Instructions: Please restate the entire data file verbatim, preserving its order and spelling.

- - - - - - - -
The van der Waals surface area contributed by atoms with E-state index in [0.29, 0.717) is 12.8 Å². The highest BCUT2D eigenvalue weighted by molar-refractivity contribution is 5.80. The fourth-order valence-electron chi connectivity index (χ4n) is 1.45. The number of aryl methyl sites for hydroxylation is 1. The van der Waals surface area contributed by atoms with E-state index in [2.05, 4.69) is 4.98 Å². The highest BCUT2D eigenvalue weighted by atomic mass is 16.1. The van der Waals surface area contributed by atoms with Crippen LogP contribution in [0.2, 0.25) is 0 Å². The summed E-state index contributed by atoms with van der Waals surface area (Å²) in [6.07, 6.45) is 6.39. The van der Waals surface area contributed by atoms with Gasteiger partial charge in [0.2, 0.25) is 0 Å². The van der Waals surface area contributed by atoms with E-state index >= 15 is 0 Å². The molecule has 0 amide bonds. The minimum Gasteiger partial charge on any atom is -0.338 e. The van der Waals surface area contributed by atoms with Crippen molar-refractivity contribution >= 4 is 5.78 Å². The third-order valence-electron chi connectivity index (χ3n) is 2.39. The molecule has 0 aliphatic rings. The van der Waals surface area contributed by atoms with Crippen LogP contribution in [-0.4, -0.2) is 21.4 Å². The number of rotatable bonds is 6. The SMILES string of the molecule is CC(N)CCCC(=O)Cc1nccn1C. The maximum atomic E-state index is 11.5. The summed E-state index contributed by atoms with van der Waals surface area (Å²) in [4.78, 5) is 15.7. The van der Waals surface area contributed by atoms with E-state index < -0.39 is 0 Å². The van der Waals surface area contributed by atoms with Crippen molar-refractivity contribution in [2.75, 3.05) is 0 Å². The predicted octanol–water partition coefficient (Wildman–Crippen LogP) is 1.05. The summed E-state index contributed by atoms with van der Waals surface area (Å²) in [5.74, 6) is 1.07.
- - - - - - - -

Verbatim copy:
The van der Waals surface area contributed by atoms with E-state index in [0.29, 0.717) is 12.8 Å². The highest BCUT2D eigenvalue weighted by molar-refractivity contribution is 5.80. The fourth-order valence-electron chi connectivity index (χ4n) is 1.45. The number of aryl methyl sites for hydroxylation is 1. The van der Waals surface area contributed by atoms with E-state index in [2.05, 4.69) is 4.98 Å². The highest BCUT2D eigenvalue weighted by atomic mass is 16.1. The van der Waals surface area contributed by atoms with Crippen LogP contribution in [0.2, 0.25) is 0 Å². The summed E-state index contributed by atoms with van der Waals surface area (Å²) in [6.07, 6.45) is 6.39. The van der Waals surface area contributed by atoms with Gasteiger partial charge in [0.2, 0.25) is 0 Å². The van der Waals surface area contributed by atoms with E-state index >= 15 is 0 Å². The molecule has 0 amide bonds. The minimum Gasteiger partial charge on any atom is -0.338 e. The van der Waals surface area contributed by atoms with Crippen molar-refractivity contribution >= 4 is 5.78 Å². The third-order valence-electron chi connectivity index (χ3n) is 2.39. The molecule has 0 aliphatic rings. The van der Waals surface area contributed by atoms with Crippen LogP contribution in [-0.4, -0.2) is 21.4 Å². The number of rotatable bonds is 6. The SMILES string of the molecule is CC(N)CCCC(=O)Cc1nccn1C. The maximum atomic E-state index is 11.5. The summed E-state index contributed by atoms with van der Waals surface area (Å²) in [4.78, 5) is 15.7. The van der Waals surface area contributed by atoms with E-state index < -0.39 is 0 Å². The van der Waals surface area contributed by atoms with Crippen molar-refractivity contribution in [2.75, 3.05) is 0 Å². The predicted octanol–water partition coefficient (Wildman–Crippen LogP) is 1.05. The summed E-state index contributed by atoms with van der Waals surface area (Å²) in [5.74, 6) is 1.07.